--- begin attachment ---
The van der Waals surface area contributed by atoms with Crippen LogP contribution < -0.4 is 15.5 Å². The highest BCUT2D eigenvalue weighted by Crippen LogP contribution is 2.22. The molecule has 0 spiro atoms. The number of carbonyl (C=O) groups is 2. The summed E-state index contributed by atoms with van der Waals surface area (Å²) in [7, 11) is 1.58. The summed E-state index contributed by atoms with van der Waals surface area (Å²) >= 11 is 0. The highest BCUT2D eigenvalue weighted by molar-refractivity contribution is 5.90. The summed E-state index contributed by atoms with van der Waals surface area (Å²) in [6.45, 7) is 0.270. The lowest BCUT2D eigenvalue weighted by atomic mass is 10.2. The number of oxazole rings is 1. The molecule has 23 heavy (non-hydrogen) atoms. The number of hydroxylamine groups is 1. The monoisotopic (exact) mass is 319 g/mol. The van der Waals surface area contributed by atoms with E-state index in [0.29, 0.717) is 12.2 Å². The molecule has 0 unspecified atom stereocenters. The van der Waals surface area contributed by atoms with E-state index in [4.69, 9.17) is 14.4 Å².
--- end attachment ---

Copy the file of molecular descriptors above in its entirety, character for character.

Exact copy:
The van der Waals surface area contributed by atoms with Crippen LogP contribution < -0.4 is 15.5 Å². The highest BCUT2D eigenvalue weighted by Crippen LogP contribution is 2.22. The molecule has 0 spiro atoms. The number of carbonyl (C=O) groups is 2. The summed E-state index contributed by atoms with van der Waals surface area (Å²) in [7, 11) is 1.58. The summed E-state index contributed by atoms with van der Waals surface area (Å²) >= 11 is 0. The highest BCUT2D eigenvalue weighted by molar-refractivity contribution is 5.90. The summed E-state index contributed by atoms with van der Waals surface area (Å²) in [6.45, 7) is 0.270. The lowest BCUT2D eigenvalue weighted by atomic mass is 10.2. The number of oxazole rings is 1. The molecule has 23 heavy (non-hydrogen) atoms. The number of hydroxylamine groups is 1. The monoisotopic (exact) mass is 319 g/mol. The van der Waals surface area contributed by atoms with E-state index in [0.29, 0.717) is 12.2 Å². The molecule has 0 unspecified atom stereocenters. The van der Waals surface area contributed by atoms with E-state index in [4.69, 9.17) is 14.4 Å².